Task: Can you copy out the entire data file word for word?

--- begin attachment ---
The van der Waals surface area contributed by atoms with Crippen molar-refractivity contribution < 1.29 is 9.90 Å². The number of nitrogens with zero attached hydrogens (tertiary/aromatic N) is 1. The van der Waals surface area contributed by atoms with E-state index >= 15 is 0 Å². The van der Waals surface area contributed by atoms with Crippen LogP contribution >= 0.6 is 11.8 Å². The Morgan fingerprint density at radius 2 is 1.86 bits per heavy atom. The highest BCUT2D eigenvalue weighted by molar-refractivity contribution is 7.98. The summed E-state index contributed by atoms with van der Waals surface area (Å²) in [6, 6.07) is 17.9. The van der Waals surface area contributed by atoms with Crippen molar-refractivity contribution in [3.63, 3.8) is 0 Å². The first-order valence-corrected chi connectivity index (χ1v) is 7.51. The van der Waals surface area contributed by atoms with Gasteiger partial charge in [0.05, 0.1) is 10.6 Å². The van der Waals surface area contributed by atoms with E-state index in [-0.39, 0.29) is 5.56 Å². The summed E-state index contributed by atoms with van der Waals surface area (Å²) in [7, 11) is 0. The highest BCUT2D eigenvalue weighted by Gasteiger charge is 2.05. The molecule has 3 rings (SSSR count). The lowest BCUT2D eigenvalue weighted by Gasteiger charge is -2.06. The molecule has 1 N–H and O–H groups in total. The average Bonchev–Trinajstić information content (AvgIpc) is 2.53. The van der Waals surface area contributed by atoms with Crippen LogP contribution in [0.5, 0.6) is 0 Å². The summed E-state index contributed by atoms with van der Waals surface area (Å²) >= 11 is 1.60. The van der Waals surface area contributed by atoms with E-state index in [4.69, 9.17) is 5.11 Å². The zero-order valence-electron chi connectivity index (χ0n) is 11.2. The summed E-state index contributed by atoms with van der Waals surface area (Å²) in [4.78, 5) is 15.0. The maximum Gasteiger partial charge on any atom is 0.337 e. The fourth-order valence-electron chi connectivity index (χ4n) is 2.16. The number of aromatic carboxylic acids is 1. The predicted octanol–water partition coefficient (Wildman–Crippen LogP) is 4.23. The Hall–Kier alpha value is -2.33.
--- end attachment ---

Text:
The van der Waals surface area contributed by atoms with Crippen molar-refractivity contribution < 1.29 is 9.90 Å². The number of nitrogens with zero attached hydrogens (tertiary/aromatic N) is 1. The van der Waals surface area contributed by atoms with E-state index >= 15 is 0 Å². The van der Waals surface area contributed by atoms with Crippen LogP contribution >= 0.6 is 11.8 Å². The Morgan fingerprint density at radius 2 is 1.86 bits per heavy atom. The highest BCUT2D eigenvalue weighted by molar-refractivity contribution is 7.98. The summed E-state index contributed by atoms with van der Waals surface area (Å²) in [6, 6.07) is 17.9. The van der Waals surface area contributed by atoms with Crippen molar-refractivity contribution in [3.63, 3.8) is 0 Å². The first-order valence-corrected chi connectivity index (χ1v) is 7.51. The van der Waals surface area contributed by atoms with Gasteiger partial charge in [0.05, 0.1) is 10.6 Å². The van der Waals surface area contributed by atoms with E-state index in [-0.39, 0.29) is 5.56 Å². The summed E-state index contributed by atoms with van der Waals surface area (Å²) in [7, 11) is 0. The highest BCUT2D eigenvalue weighted by Gasteiger charge is 2.05. The molecule has 3 rings (SSSR count). The lowest BCUT2D eigenvalue weighted by Gasteiger charge is -2.06. The molecule has 1 N–H and O–H groups in total. The average Bonchev–Trinajstić information content (AvgIpc) is 2.53. The van der Waals surface area contributed by atoms with Crippen LogP contribution in [0.5, 0.6) is 0 Å². The summed E-state index contributed by atoms with van der Waals surface area (Å²) >= 11 is 1.60. The van der Waals surface area contributed by atoms with E-state index in [4.69, 9.17) is 5.11 Å². The zero-order valence-electron chi connectivity index (χ0n) is 11.2. The summed E-state index contributed by atoms with van der Waals surface area (Å²) in [4.78, 5) is 15.0. The maximum Gasteiger partial charge on any atom is 0.337 e. The fourth-order valence-electron chi connectivity index (χ4n) is 2.16. The number of aromatic carboxylic acids is 1. The predicted octanol–water partition coefficient (Wildman–Crippen LogP) is 4.23. The Hall–Kier alpha value is -2.33.